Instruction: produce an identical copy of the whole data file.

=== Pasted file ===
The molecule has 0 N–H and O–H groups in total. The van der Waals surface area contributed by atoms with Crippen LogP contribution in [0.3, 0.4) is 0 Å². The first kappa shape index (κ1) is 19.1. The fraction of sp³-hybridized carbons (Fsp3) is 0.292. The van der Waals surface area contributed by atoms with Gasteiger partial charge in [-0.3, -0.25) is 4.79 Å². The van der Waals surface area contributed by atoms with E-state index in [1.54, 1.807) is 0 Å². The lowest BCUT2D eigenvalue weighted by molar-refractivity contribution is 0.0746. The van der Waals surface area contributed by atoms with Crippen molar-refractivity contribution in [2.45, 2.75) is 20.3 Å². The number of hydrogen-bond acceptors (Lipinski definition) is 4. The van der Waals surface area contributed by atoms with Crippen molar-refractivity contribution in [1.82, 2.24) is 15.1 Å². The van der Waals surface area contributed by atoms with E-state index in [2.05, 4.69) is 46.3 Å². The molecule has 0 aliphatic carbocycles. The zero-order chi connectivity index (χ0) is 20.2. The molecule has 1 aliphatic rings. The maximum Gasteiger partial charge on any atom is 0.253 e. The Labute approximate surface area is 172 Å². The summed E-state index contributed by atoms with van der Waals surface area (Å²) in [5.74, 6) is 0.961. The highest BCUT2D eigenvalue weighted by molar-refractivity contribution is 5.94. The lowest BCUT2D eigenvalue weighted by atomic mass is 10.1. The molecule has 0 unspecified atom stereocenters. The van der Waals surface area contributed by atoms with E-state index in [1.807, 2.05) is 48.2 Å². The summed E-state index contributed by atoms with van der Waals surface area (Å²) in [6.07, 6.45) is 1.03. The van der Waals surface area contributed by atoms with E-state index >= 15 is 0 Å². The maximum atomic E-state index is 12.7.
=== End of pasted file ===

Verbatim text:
The molecule has 0 N–H and O–H groups in total. The van der Waals surface area contributed by atoms with Crippen LogP contribution in [0.3, 0.4) is 0 Å². The first kappa shape index (κ1) is 19.1. The fraction of sp³-hybridized carbons (Fsp3) is 0.292. The van der Waals surface area contributed by atoms with Gasteiger partial charge in [-0.3, -0.25) is 4.79 Å². The van der Waals surface area contributed by atoms with E-state index in [1.54, 1.807) is 0 Å². The lowest BCUT2D eigenvalue weighted by molar-refractivity contribution is 0.0746. The van der Waals surface area contributed by atoms with Crippen molar-refractivity contribution in [2.45, 2.75) is 20.3 Å². The number of hydrogen-bond acceptors (Lipinski definition) is 4. The van der Waals surface area contributed by atoms with Crippen molar-refractivity contribution in [1.82, 2.24) is 15.1 Å². The van der Waals surface area contributed by atoms with E-state index in [2.05, 4.69) is 46.3 Å². The molecule has 0 aliphatic carbocycles. The zero-order chi connectivity index (χ0) is 20.2. The molecule has 1 aliphatic rings. The maximum Gasteiger partial charge on any atom is 0.253 e. The Labute approximate surface area is 172 Å². The summed E-state index contributed by atoms with van der Waals surface area (Å²) in [5.74, 6) is 0.961. The highest BCUT2D eigenvalue weighted by molar-refractivity contribution is 5.94. The lowest BCUT2D eigenvalue weighted by atomic mass is 10.1. The molecule has 0 unspecified atom stereocenters. The van der Waals surface area contributed by atoms with E-state index in [1.807, 2.05) is 48.2 Å². The summed E-state index contributed by atoms with van der Waals surface area (Å²) in [6.07, 6.45) is 1.03. The van der Waals surface area contributed by atoms with E-state index >= 15 is 0 Å². The maximum atomic E-state index is 12.7.